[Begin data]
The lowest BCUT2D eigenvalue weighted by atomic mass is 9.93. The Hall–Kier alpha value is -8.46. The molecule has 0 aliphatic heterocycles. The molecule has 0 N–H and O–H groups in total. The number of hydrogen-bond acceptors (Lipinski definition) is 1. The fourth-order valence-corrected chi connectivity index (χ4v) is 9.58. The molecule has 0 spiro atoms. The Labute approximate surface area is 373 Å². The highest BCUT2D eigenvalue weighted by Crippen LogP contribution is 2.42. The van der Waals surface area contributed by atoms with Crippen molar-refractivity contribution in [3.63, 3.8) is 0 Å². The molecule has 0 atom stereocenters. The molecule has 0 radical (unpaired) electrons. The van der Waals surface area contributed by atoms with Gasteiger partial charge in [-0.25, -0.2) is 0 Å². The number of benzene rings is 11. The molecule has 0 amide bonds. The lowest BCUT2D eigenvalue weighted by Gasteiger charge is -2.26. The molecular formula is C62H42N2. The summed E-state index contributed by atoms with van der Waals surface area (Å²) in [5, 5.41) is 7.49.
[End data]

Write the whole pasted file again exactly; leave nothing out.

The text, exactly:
The lowest BCUT2D eigenvalue weighted by atomic mass is 9.93. The Hall–Kier alpha value is -8.46. The molecule has 0 aliphatic heterocycles. The molecule has 0 N–H and O–H groups in total. The number of hydrogen-bond acceptors (Lipinski definition) is 1. The fourth-order valence-corrected chi connectivity index (χ4v) is 9.58. The molecule has 0 spiro atoms. The Labute approximate surface area is 373 Å². The highest BCUT2D eigenvalue weighted by Crippen LogP contribution is 2.42. The van der Waals surface area contributed by atoms with Crippen molar-refractivity contribution in [3.63, 3.8) is 0 Å². The molecule has 0 atom stereocenters. The molecule has 0 radical (unpaired) electrons. The van der Waals surface area contributed by atoms with Gasteiger partial charge in [-0.25, -0.2) is 0 Å². The number of benzene rings is 11. The molecule has 0 amide bonds. The lowest BCUT2D eigenvalue weighted by Gasteiger charge is -2.26. The molecular formula is C62H42N2. The summed E-state index contributed by atoms with van der Waals surface area (Å²) in [5, 5.41) is 7.49.